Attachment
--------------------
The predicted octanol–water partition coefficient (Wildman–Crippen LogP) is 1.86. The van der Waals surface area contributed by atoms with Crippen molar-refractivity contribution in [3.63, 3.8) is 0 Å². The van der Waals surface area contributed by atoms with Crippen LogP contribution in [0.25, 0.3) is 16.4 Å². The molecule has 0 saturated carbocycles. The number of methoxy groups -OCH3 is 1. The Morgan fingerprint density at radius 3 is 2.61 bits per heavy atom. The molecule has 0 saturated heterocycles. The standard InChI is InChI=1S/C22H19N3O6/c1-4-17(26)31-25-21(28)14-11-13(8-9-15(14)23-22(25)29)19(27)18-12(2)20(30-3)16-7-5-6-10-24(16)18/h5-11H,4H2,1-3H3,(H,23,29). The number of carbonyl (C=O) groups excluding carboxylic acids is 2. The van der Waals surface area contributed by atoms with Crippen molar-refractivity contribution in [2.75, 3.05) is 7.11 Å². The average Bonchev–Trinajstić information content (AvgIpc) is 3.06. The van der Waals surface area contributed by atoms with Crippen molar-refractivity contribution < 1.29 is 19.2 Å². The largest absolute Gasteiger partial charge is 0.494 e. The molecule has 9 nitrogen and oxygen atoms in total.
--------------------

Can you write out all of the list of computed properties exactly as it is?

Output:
The predicted octanol–water partition coefficient (Wildman–Crippen LogP) is 1.86. The van der Waals surface area contributed by atoms with Crippen molar-refractivity contribution in [3.63, 3.8) is 0 Å². The van der Waals surface area contributed by atoms with Crippen LogP contribution in [0.25, 0.3) is 16.4 Å². The molecule has 0 saturated carbocycles. The number of methoxy groups -OCH3 is 1. The Morgan fingerprint density at radius 3 is 2.61 bits per heavy atom. The molecule has 0 saturated heterocycles. The standard InChI is InChI=1S/C22H19N3O6/c1-4-17(26)31-25-21(28)14-11-13(8-9-15(14)23-22(25)29)19(27)18-12(2)20(30-3)16-7-5-6-10-24(16)18/h5-11H,4H2,1-3H3,(H,23,29). The number of carbonyl (C=O) groups excluding carboxylic acids is 2. The van der Waals surface area contributed by atoms with Crippen molar-refractivity contribution in [2.75, 3.05) is 7.11 Å². The average Bonchev–Trinajstić information content (AvgIpc) is 3.06. The van der Waals surface area contributed by atoms with Crippen molar-refractivity contribution < 1.29 is 19.2 Å². The largest absolute Gasteiger partial charge is 0.494 e. The molecule has 9 nitrogen and oxygen atoms in total.